The UK economy grew 7.5% last year, its strongest growth since the second world war, thanks to a rebound in the spring when lockdown restrictions eased.
According to the Office for National Statistics (ONS) on Friday, it was the biggest rise in 80 years, since 1941, and meant the UK also posted the fastest growth in the G7 after a 9.4% fall in GDP in 2020.
It beat growth in the US, which came in at 5.7%, both France and Germany at 7% and 2.7% respectively, and Italy at 6.5%.
“Thanks to our £400bn package of support and making the right calls at the right time, the economy has been remarkably resilient; with the UK seeing the fastest growth in the G7 last year and GDP remaining at pre-pandemic levels in December,” chancellor of the exchequer Rishi Sunak said.
“I’m proud of the resolve the whole country has demonstrated, and proud of our incredible vaccine programme which has allowed the economy to stay open.”
He added: “We’re continuing to help the economy rebuild through our Plan for Jobs, boost for business investment and support for households with the cost of living.”
However, the British economy contracted by 0.2% in December as the Omicron variant weighed on recovery, but it was a smaller contraction than economists expected.
Output in the service sector fell 0.5% during the month, while output in consumer-facing services slipped by 3%. This was mainly driven by a 3.7% decline in retail trade as consumers avoided physical stores amid the new COVID strain.
The data showed that production rose by 0.3% in December, while construction increased by 2%.
“Consumer focused services firms endured a difficult December as the emergence of Omicron and plan B restrictions triggered a renewed reluctance among consumers to socialise and spend,” Suren Thiru, head of economics at the British Chambers of Commerce (BCC), said.
“Although 2021 was a record year for the UK economy, this more reflects data distortions caused by the comparison with the historic collapse in activity in 2020, than the reality on the ground.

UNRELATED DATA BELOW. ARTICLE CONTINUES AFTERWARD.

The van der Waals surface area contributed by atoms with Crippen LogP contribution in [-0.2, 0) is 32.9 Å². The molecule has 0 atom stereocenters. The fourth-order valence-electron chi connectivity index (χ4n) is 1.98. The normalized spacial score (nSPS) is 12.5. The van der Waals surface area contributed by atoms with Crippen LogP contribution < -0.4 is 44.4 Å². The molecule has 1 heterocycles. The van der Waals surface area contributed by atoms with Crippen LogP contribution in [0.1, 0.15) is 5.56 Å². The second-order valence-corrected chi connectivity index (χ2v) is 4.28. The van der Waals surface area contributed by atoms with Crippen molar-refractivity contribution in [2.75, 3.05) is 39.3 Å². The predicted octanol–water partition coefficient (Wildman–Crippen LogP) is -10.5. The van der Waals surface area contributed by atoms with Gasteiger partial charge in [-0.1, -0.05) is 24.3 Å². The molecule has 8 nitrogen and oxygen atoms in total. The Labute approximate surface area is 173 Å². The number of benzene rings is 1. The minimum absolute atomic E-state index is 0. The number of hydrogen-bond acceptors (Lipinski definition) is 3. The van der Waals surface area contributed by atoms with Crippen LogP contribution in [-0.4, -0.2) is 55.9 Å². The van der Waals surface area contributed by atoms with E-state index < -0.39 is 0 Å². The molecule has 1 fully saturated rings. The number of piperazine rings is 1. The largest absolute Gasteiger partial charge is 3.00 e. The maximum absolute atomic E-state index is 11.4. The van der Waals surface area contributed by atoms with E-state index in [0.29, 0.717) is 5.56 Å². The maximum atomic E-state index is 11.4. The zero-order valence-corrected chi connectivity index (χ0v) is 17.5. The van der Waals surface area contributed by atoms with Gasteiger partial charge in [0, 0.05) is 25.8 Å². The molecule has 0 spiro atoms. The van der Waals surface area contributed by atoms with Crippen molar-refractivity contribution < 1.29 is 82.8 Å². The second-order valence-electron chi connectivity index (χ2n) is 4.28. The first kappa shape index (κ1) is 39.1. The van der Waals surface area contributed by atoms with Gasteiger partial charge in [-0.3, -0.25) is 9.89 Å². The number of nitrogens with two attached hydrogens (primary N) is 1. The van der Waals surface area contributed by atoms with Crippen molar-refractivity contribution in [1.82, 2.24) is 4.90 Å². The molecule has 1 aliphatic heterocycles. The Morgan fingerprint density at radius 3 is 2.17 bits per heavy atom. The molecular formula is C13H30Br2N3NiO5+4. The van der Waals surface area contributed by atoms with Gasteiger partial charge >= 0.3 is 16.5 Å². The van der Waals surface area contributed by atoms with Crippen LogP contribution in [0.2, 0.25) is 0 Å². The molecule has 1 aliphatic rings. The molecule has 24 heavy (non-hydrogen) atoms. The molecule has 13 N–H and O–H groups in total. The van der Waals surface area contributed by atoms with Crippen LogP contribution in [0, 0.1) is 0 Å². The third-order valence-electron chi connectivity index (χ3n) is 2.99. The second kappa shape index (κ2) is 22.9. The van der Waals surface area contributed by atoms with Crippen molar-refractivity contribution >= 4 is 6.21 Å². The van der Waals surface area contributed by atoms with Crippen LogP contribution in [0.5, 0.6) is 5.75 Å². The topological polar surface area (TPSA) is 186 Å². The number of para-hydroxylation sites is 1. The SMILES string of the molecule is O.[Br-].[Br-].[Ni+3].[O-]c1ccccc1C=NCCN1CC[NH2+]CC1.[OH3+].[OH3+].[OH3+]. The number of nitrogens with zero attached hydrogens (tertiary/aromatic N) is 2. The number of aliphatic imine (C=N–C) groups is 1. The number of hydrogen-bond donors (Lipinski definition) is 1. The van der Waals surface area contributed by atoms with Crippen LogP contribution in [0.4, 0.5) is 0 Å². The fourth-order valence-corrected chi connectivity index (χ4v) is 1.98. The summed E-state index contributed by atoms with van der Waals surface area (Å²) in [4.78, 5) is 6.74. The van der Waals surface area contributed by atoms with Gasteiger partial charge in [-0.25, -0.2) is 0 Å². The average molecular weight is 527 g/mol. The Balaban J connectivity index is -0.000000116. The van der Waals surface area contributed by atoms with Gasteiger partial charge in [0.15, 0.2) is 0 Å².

It comes as the country faces rising inflation, soaring energy bills and higher taxes on consumers and businesses this year.
Paul Dales, chief UK economist at Capital Economics, said: “It's possible that GDP fell in January as that’s when omicron caused most people to stay off work and self-isolate. But equally, the timely indicators suggest that activity began to recover from the middle of the month.
“Either way, a 2% fall in real household disposable incomes this year (due to higher inflation and taxes) will restrain GDP growth from April.”
Overall, In the final quarter of the year, GDP increased 1%.
The ONS said: “The largest contributors to this quarterly increase were from human health and social work activities driven by increased GP visits at the start of the quarter, and a large increase in coronavirus testing and tracing activities and the extension of the vaccination programme.”
The news has now fuelled expectations of faster interest rate rises from the Bank of England (BoE).
Traders are betting on at least one 50 basis point increase by May, which would take the base rate to 1% from its current level of 0.5%.
Last week, Threadneedle Street doubled interest rates to 0.5% but cut its growth forecast from 5% to 3.75%. It also predicted that households were set to suffer the sharpest fall in living standards since records began three decades ago.
Jesús Cabra Guisasola, senior associate at Validus Risk Management, said: "The case for another rate hike from the BoE in March is already priced in by most market participants. Nevertheless, it will be important to observe by how much given there were four policymakers who wanted to act faster and voted for a 50bps hike during the February meeting to curb inflation expectations.
“Sterling could outperform both, the USD and EUR, if the BoE outstrips market expectations and hikes faster than expected.
"On the other hand, the pound could come under pressure if policymakers realise that multiple hikes would not solve a problem linked to other factors outside BoE’s control, such as higher energy prices and bottlenecks in the supply chain.”